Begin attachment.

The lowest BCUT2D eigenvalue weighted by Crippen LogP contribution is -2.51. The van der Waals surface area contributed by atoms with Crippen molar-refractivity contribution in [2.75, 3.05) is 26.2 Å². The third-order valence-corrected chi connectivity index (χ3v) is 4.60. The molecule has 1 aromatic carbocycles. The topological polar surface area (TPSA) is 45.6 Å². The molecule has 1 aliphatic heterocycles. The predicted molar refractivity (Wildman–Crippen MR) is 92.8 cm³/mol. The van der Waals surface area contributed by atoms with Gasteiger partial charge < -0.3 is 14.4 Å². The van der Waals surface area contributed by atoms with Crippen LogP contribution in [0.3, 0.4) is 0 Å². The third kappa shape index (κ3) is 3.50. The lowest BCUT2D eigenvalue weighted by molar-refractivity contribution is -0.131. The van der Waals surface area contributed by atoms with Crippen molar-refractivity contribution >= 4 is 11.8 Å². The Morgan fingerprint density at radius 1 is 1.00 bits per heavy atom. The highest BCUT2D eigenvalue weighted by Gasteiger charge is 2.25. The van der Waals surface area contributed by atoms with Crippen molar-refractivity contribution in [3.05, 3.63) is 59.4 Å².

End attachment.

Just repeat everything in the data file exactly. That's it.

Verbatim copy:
The lowest BCUT2D eigenvalue weighted by Crippen LogP contribution is -2.51. The van der Waals surface area contributed by atoms with Crippen molar-refractivity contribution in [2.75, 3.05) is 26.2 Å². The third-order valence-corrected chi connectivity index (χ3v) is 4.60. The molecule has 1 aromatic carbocycles. The topological polar surface area (TPSA) is 45.6 Å². The molecule has 1 aliphatic heterocycles. The predicted molar refractivity (Wildman–Crippen MR) is 92.8 cm³/mol. The van der Waals surface area contributed by atoms with Gasteiger partial charge < -0.3 is 14.4 Å². The van der Waals surface area contributed by atoms with Crippen LogP contribution in [0.3, 0.4) is 0 Å². The third kappa shape index (κ3) is 3.50. The lowest BCUT2D eigenvalue weighted by molar-refractivity contribution is -0.131. The van der Waals surface area contributed by atoms with Crippen molar-refractivity contribution >= 4 is 11.8 Å². The Morgan fingerprint density at radius 1 is 1.00 bits per heavy atom. The highest BCUT2D eigenvalue weighted by Gasteiger charge is 2.25. The van der Waals surface area contributed by atoms with Crippen molar-refractivity contribution in [3.05, 3.63) is 59.4 Å².